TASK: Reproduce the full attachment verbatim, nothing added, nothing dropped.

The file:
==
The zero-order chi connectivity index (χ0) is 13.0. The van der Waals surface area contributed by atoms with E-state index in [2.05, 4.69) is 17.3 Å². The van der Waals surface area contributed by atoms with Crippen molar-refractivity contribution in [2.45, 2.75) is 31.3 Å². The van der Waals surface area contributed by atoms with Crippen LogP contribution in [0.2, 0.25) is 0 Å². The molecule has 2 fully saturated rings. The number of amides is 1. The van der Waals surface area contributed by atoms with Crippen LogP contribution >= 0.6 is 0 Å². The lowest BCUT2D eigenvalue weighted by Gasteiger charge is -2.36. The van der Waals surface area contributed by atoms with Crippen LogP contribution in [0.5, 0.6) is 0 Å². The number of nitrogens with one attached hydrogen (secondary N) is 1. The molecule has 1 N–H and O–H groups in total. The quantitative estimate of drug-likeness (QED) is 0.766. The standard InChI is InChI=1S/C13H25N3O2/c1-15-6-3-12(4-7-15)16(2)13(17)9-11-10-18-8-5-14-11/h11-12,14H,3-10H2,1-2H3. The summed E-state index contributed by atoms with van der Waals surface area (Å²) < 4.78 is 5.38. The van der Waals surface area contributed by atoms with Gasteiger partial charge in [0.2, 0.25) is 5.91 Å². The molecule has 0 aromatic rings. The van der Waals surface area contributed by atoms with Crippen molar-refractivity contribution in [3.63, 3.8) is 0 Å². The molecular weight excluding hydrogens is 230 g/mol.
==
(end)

The zero-order chi connectivity index (χ0) is 13.0. The van der Waals surface area contributed by atoms with E-state index in [2.05, 4.69) is 17.3 Å². The van der Waals surface area contributed by atoms with Crippen molar-refractivity contribution in [2.45, 2.75) is 31.3 Å². The van der Waals surface area contributed by atoms with Crippen LogP contribution in [0.2, 0.25) is 0 Å². The molecule has 2 fully saturated rings. The number of amides is 1. The van der Waals surface area contributed by atoms with Crippen LogP contribution >= 0.6 is 0 Å². The lowest BCUT2D eigenvalue weighted by Gasteiger charge is -2.36. The van der Waals surface area contributed by atoms with Crippen LogP contribution in [0.5, 0.6) is 0 Å². The number of nitrogens with one attached hydrogen (secondary N) is 1. The molecule has 1 N–H and O–H groups in total. The quantitative estimate of drug-likeness (QED) is 0.766. The standard InChI is InChI=1S/C13H25N3O2/c1-15-6-3-12(4-7-15)16(2)13(17)9-11-10-18-8-5-14-11/h11-12,14H,3-10H2,1-2H3. The summed E-state index contributed by atoms with van der Waals surface area (Å²) < 4.78 is 5.38. The van der Waals surface area contributed by atoms with Gasteiger partial charge in [0.2, 0.25) is 5.91 Å². The molecule has 0 aromatic rings. The van der Waals surface area contributed by atoms with Crippen molar-refractivity contribution in [3.63, 3.8) is 0 Å². The molecular weight excluding hydrogens is 230 g/mol.